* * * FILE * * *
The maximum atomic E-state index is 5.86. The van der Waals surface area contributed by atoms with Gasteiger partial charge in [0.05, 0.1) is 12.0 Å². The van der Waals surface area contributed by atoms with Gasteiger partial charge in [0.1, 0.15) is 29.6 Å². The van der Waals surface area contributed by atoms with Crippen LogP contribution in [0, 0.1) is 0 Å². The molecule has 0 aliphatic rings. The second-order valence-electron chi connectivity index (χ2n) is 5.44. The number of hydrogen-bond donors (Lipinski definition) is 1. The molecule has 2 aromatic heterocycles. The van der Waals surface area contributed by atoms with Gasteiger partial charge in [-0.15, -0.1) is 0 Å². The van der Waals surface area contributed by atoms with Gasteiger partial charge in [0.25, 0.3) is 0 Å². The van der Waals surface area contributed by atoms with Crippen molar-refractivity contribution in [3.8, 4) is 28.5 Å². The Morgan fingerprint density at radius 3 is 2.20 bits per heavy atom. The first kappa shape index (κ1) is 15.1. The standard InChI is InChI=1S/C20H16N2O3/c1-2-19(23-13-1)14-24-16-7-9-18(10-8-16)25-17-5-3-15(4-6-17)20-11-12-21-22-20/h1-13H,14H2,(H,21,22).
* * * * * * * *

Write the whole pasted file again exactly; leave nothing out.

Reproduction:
The maximum atomic E-state index is 5.86. The van der Waals surface area contributed by atoms with Gasteiger partial charge in [0.05, 0.1) is 12.0 Å². The van der Waals surface area contributed by atoms with Gasteiger partial charge in [0.1, 0.15) is 29.6 Å². The van der Waals surface area contributed by atoms with Crippen LogP contribution in [0, 0.1) is 0 Å². The molecule has 0 aliphatic rings. The second-order valence-electron chi connectivity index (χ2n) is 5.44. The number of hydrogen-bond donors (Lipinski definition) is 1. The molecule has 2 aromatic heterocycles. The van der Waals surface area contributed by atoms with Gasteiger partial charge in [-0.15, -0.1) is 0 Å². The van der Waals surface area contributed by atoms with Gasteiger partial charge in [0.25, 0.3) is 0 Å². The van der Waals surface area contributed by atoms with Crippen molar-refractivity contribution in [3.8, 4) is 28.5 Å². The Morgan fingerprint density at radius 3 is 2.20 bits per heavy atom. The first kappa shape index (κ1) is 15.1. The standard InChI is InChI=1S/C20H16N2O3/c1-2-19(23-13-1)14-24-16-7-9-18(10-8-16)25-17-5-3-15(4-6-17)20-11-12-21-22-20/h1-13H,14H2,(H,21,22).